Pull Them All Down

by Dalia Gebrial

8 June 2020

Harry135 / Wikimedia Commons

The streets of Britain are littered with monuments glorifying slave owners and colonisers. They sit atop university buildings and outside hospitals, and live on in the names of streets, libraries and schools. They exist in the songs we are taught as children.

As of 7 June 2020, there stands one less statue of a slave trader in Britain. To the sounds of crowds roaring with elation and relief, an 18ft bronze statue of Edward Colston – one of the most notorious slavers in history – was pulled down, dragged across the streets of Bristol and dumped into a river. His statue was thrown from the very harbour where his slave ships used to dock. 

We walk past these statues every day, yet few of us even notice them, let alone understand the implications of the people and systems they memorialise. They occupy a strange, dual existence of both invisibility and hypervisibility – they are everywhere, yet we hardly see them. It is only when the descendants of those enslaved and colonised contest the legitimacy of these statues that their significance becomes visible. 

The same can be said of our relationship to the history and ongoing existence of coloniality and slavery. The extraction of wealth and brutal exploitation of workers disproportionately in the Global South is the means through which our contemporary economic and political system functions – yet it perpetually goes unnamed and unrecognised. Through this strategic concealment, a system powered by racial terror and inequality can brand itself as a meritocracy, in which violence against racialised people is either incidental or deserved. 

The ways in which statues of slave owners and colonisers shape historical remembering is a function of white supremacy. We are told that removing statues ‘erases history’; that colonisers and slave owners were products of their time, so cannot be judged by today’s moral standards. Yet the very existence of these statues erases the histories of the enslaved and colonised, and negates the moral standards of those who revolted against their conditions from the very beginning. 

When we look at the statue of British coloniser Cecil Rhodes in Oxford and its accompanying inscription calling him ‘a munificent benefactor’, we do not see the brutalisation and subjugation of Black people that facilitated his ‘benefaction’. When we declare that nobody at the time knew better, we are effacing the struggles of the oppressed, who always knew that what was being done to them was wrong – and who have taught us nearly everything we know about freedom and justice. Both arguments rely on the assumption that Black people are not and never have been people; let alone people who matter.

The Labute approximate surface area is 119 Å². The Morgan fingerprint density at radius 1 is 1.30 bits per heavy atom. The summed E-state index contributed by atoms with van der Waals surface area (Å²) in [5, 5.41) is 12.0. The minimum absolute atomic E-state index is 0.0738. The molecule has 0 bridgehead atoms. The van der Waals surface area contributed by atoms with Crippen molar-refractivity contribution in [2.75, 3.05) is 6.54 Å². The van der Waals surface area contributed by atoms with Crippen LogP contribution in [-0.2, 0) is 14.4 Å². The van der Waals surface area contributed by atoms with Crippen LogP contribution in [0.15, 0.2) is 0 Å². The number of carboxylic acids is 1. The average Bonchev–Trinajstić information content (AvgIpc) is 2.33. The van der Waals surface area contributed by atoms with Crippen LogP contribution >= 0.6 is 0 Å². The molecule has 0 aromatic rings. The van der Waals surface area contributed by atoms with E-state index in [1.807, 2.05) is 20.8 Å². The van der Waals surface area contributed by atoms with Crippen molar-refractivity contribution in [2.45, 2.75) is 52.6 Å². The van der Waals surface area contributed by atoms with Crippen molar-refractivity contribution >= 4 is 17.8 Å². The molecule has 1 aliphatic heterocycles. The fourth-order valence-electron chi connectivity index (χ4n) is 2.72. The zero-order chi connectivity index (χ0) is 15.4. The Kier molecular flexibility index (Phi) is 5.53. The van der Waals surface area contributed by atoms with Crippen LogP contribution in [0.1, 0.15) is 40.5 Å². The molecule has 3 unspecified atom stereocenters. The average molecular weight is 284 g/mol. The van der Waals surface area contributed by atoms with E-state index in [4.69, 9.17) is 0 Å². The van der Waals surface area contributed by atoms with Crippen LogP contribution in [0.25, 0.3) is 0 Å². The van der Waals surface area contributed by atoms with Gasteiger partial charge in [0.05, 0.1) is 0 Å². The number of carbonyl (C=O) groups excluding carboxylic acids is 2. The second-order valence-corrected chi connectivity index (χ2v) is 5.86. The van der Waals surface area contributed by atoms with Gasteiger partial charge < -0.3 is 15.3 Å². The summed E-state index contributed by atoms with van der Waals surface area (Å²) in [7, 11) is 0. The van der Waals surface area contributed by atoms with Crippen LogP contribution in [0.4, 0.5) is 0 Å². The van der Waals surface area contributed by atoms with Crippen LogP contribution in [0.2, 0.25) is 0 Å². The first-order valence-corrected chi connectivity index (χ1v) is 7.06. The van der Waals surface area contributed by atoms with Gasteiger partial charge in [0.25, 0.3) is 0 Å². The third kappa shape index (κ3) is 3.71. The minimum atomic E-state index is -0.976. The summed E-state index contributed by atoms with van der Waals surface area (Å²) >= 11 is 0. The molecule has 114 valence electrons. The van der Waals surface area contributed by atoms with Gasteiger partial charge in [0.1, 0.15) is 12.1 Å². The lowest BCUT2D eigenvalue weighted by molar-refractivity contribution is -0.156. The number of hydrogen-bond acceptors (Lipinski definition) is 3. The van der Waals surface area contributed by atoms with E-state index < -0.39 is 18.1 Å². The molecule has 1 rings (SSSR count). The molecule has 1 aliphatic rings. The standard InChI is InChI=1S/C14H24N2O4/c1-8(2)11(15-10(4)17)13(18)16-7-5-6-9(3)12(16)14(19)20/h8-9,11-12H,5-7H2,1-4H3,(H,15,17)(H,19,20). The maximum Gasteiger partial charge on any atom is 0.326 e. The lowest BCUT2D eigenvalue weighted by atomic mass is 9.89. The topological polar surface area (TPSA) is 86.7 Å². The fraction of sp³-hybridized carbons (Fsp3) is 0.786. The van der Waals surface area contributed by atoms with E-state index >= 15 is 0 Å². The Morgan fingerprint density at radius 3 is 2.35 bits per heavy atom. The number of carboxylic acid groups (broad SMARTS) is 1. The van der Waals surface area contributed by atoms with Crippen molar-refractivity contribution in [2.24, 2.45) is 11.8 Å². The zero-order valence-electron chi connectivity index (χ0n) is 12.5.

Indeed, it is no coincidence that slave owners and colonisers often made the building of statues in their name a condition of their ‘donations’ to educational institutions like Oxford University. The propagandistic function of such memorials ensures that only a particular version of history is (literally) set in stone for future generations. So, we end up where we are today – with universities and schools covered in statues of men whose legacies of inequality and oppression is scarcely mentioned in classrooms, so as not to indulge what Michael Gove notoriously dismissed as ‘postcolonial guilt’. 

This matters because this history is not confined to the past. Modern Britain was literally built by slavery and colonialism. The Industrial Revolution was financed by money given to slave owners as compensation for the loss of their slaves – their ‘property’ – after abolition. The extraction of oil through occupation literally fuelled the development of European states at the expense of the Global South. Without the sugar harvested by slaves in the Caribbean, and the violent exploits of the East India Company, the paradigmatically ‘British’ cup of tea is nothing but milk and hot water. 

It is inaccurate to view colonialism and slavery as simply a matter of legacy. Many of the injustices of today – of massive wealth inequality, climate breakdown and extreme labour exploitation – are rooted in these histories. The displacement and dispossession of poor, racialised people continues, and our global economy is actively driven by coloniality. Our relationship to historical figures like Colston is important because these figures wrote the blueprint for the world we exist in today. 

Yet the truth about the role of empire and slavery in building Britain is suppressed in order that the economic priorities of white supremacy can continue. The violent hostile environment policy, for example, relies on the idea that immigrants are not ‘entitled’ to Britain’s resources – a logic that falls apart once you consider that Britain’s development was and continues to be built off the exploitation of people around the world. As Nadine El-Enany argues, this strategic erasure of imperialism from the story of Britain ensures that the spoils of empire continue to be exclusively preserved for white British people. 

Statues like that of Edward Colston do not teach us about Britain’s past, nor its existence today. In fact, they stand in the way. They represent an ideology based on the erasure of Black histories and the devaluing of racialised lives. Only by pulling down these statues can we make the space necessary for a meaningful and transformative re-education on how Britain came to be.   

Dalia Gebrial is an academic and commentator. Her recent edited volume, Decolonising the University, was published in 2018 with Pluto Press.


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